Archives for posts with tag: walking

sketchbook page with notes

Is it good to have a plan?

I’m continually evaluating the things I do when I go out to walk and sketch, and my sketchbook pages often end up with notes to myself that are supposed to make things clearer (which does sometimes help). I find it helps me to have a plan; but ironically at the same time it also helps if I know I’m probably going to drop all these ideas once I’m out in the park and just respond to what’s there.

The big dilemma when going out for a walk with a sketchbook is how much walking to do, and how much sketching. If I go out as I generally do for about an hour, there’s only time for a certain amount of drawing if I’m also going to have a satisfying walk. Take the pages above for example – the line drawing on the left took about 3 or 4 minutes and is really not much more than a diagram but records and identifies a place. The drawing on the right was a bit of a closer investigation of what I’d just discovered and took about 5 to 10 minutes doing just the line work with a pen – I added colour when I got home. The sketch below, of a large beech tree in Moorhouse Wood was done entirely on the spot and took about 20 minutes. That may not sound a lot, but it’s a fairly large chunk out of an hour’s walk. (Sketching with a waterbrush and a tiny palette with just 2 pigments, in this case Paynes grey and Burnt Umber, for cool and warm tones is something I’ve been doing a lot recently).

Monochrome sketch of beech tree in Moorhouse Wood

To try to lessen the dilemma about how much to draw and how much to walk I was suggesting to myself (in the notes under the drawing at the top) that I should go out with the intention to either
a) walk more, stopping now and again to do very quick drawings;
b) walk less, and do fewer, more considered drawings that take more time;
c) a mixture of both, or
d) a flexible combination of all this with the addition of taking photographs whenever I feel like it.

The weather has a big part to play, and so does how well I’m feeling, but I never really know for sure what’s going to happen. Something may catch my eye and before long I’m immersed in drawing, and then before I know it I find I’ve been standing sketching in one place for anything up to 30 minutes. That’s my limit though – I start to get tired and stiff. A sketch like the one below in the Garden of Life took me about that long in the open air and about the same amount of time to finish at home.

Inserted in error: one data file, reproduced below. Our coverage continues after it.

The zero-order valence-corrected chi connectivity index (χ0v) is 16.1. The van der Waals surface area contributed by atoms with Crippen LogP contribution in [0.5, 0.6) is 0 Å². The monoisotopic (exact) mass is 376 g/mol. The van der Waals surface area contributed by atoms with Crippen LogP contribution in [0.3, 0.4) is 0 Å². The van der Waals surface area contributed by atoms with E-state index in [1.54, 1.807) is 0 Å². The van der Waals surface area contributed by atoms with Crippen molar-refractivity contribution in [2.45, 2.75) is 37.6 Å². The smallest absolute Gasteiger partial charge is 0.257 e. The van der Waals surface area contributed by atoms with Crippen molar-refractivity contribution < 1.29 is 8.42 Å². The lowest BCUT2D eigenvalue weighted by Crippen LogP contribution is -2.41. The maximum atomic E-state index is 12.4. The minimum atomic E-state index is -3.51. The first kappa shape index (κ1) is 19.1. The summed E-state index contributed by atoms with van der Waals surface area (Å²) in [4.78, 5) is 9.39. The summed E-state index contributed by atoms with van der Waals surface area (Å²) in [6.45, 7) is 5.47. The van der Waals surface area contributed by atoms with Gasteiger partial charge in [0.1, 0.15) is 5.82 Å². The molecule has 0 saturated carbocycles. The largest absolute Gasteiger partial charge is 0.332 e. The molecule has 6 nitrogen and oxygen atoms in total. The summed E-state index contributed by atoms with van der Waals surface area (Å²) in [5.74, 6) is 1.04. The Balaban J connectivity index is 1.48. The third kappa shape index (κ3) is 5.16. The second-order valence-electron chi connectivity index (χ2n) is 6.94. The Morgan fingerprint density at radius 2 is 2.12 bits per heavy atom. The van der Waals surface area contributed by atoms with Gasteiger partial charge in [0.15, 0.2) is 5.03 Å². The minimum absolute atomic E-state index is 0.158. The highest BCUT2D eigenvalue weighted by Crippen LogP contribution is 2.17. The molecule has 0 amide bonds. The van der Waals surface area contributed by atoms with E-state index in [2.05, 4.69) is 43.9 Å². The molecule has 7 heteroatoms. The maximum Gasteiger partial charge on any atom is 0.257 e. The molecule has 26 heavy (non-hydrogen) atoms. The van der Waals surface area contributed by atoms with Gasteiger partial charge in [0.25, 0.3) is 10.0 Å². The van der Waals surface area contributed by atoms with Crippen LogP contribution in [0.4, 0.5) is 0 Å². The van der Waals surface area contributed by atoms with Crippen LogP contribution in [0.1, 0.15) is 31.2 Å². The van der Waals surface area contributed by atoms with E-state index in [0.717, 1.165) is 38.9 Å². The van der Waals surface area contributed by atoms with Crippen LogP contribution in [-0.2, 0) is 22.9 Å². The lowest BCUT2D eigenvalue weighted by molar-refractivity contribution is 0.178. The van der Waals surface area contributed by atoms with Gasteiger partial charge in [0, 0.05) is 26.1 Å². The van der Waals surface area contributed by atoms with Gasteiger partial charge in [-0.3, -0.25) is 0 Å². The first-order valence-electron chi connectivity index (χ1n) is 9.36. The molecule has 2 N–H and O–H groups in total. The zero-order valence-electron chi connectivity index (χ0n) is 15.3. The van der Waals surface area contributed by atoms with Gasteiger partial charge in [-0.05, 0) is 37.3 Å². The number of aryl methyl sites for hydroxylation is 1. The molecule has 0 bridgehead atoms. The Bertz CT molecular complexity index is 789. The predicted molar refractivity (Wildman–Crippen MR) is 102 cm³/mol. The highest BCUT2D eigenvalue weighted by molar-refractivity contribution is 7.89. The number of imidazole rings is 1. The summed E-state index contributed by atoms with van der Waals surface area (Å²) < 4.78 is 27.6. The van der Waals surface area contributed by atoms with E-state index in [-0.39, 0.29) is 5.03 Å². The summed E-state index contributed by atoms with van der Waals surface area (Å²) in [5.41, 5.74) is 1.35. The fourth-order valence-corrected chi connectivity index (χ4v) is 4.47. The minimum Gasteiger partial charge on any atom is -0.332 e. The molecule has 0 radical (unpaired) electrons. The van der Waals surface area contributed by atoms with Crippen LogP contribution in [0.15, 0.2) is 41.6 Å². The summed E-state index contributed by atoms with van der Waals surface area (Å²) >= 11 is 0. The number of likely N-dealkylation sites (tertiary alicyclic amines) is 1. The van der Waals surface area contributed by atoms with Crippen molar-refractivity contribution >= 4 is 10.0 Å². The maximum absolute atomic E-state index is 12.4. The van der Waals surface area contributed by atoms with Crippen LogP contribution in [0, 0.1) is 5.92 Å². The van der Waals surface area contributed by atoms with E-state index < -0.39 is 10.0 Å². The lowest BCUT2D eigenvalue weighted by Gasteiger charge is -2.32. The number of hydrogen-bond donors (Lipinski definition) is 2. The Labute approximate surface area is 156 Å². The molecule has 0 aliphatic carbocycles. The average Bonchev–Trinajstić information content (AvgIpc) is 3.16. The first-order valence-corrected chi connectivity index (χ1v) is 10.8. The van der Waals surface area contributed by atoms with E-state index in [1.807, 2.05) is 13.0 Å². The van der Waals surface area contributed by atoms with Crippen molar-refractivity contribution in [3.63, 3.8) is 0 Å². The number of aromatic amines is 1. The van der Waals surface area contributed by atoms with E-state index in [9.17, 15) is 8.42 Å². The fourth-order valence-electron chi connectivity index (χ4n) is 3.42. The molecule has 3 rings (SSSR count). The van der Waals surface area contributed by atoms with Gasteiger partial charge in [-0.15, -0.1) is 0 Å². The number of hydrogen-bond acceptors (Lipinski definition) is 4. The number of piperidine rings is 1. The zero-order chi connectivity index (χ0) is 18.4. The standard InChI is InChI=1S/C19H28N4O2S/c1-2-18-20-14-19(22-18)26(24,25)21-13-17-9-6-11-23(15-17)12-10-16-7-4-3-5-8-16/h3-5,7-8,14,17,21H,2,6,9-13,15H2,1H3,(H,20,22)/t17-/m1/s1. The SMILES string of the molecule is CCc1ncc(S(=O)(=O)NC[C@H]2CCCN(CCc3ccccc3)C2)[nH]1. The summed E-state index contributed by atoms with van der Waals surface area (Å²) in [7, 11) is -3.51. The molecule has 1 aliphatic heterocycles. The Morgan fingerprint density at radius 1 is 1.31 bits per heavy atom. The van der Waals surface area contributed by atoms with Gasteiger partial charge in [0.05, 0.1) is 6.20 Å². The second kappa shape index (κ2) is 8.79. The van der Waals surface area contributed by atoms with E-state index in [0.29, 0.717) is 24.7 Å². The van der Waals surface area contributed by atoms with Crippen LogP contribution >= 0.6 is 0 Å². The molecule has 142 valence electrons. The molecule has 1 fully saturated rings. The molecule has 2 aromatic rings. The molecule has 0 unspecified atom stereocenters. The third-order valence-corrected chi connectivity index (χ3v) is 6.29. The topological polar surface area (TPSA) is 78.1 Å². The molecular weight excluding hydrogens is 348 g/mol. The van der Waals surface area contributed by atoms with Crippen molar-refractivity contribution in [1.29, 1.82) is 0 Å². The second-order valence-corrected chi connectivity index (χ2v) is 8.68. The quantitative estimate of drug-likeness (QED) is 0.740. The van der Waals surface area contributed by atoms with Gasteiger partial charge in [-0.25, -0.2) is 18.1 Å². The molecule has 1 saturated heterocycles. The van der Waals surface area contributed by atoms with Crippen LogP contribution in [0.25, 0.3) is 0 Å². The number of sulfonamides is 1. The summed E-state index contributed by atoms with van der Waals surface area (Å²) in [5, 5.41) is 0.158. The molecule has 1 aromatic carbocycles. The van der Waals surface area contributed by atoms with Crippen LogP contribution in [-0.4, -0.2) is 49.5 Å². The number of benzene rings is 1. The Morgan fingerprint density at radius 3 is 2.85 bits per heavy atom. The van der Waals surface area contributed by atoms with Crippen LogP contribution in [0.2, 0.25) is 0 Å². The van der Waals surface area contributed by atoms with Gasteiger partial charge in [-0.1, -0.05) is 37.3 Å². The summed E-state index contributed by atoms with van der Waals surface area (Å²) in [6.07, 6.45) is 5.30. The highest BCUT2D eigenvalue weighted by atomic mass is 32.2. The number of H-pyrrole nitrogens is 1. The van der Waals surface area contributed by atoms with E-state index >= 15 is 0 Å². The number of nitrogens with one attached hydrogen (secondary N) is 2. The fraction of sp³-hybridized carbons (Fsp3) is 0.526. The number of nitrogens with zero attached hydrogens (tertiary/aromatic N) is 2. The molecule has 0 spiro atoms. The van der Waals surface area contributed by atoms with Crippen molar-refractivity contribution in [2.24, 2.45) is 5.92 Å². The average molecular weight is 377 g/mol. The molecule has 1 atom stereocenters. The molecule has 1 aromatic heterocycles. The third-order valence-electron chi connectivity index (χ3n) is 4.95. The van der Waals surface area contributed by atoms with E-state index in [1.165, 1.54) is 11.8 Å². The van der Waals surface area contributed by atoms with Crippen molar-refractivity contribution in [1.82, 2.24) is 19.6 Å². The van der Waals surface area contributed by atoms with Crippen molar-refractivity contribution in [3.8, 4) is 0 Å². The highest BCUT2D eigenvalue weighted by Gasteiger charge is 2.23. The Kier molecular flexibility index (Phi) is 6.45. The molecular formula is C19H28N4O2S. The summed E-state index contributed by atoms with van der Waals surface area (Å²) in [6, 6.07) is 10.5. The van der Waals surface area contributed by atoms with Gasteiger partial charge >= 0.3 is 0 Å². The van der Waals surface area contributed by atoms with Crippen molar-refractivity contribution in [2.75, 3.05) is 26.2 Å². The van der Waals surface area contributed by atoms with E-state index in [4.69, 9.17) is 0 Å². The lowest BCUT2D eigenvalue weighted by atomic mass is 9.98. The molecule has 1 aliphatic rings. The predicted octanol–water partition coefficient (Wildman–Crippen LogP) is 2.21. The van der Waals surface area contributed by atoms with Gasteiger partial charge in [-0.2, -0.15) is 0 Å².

Ring of stones in the Garden of Life, Watercolour sketch

It amuses me that I both like to plan ahead but at the same time to know I’m not going to stick to it. Some days I come back with several pages of sketches, sometimes just one drawing, sometimes a string of photos in my phone and sometimes nothing at all – whatever happens is just fine and it’s important to remember that. It’s what being outdoors is all about – looking, feeling, spotting what’s new, seeing something unremarkable but extraordinary, taking time without thinking. Getting lungfuls of air and feeling the earth under my feet.

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I’m doing a prolonged, slow walk around the perimeter of Cliffe Castle Park, sketching as I go. (There’s a map at the end of this post). Part 1 started (for no particular reason) in the Sensory Garden close to the Holly Lodge entrance, and I’m moving on in a northerly direction, anti-clockwise, across the Sports Field parallel to the Skipton Road….

Watercolour sketch of the view across Airedale from the top of the sports field

So…. if you leave the Sensory Garden through the gap in the hedge you find yourself at the top of the large, gently sloping field that stretches all along the lower edge of the park between the Skipton Road on one side and the path known as Dark Lane at the other. The views from here are some of the best you can find anywhere in the park – standing here looking across Airedale its hard to feel you’re in town and not way out in the country.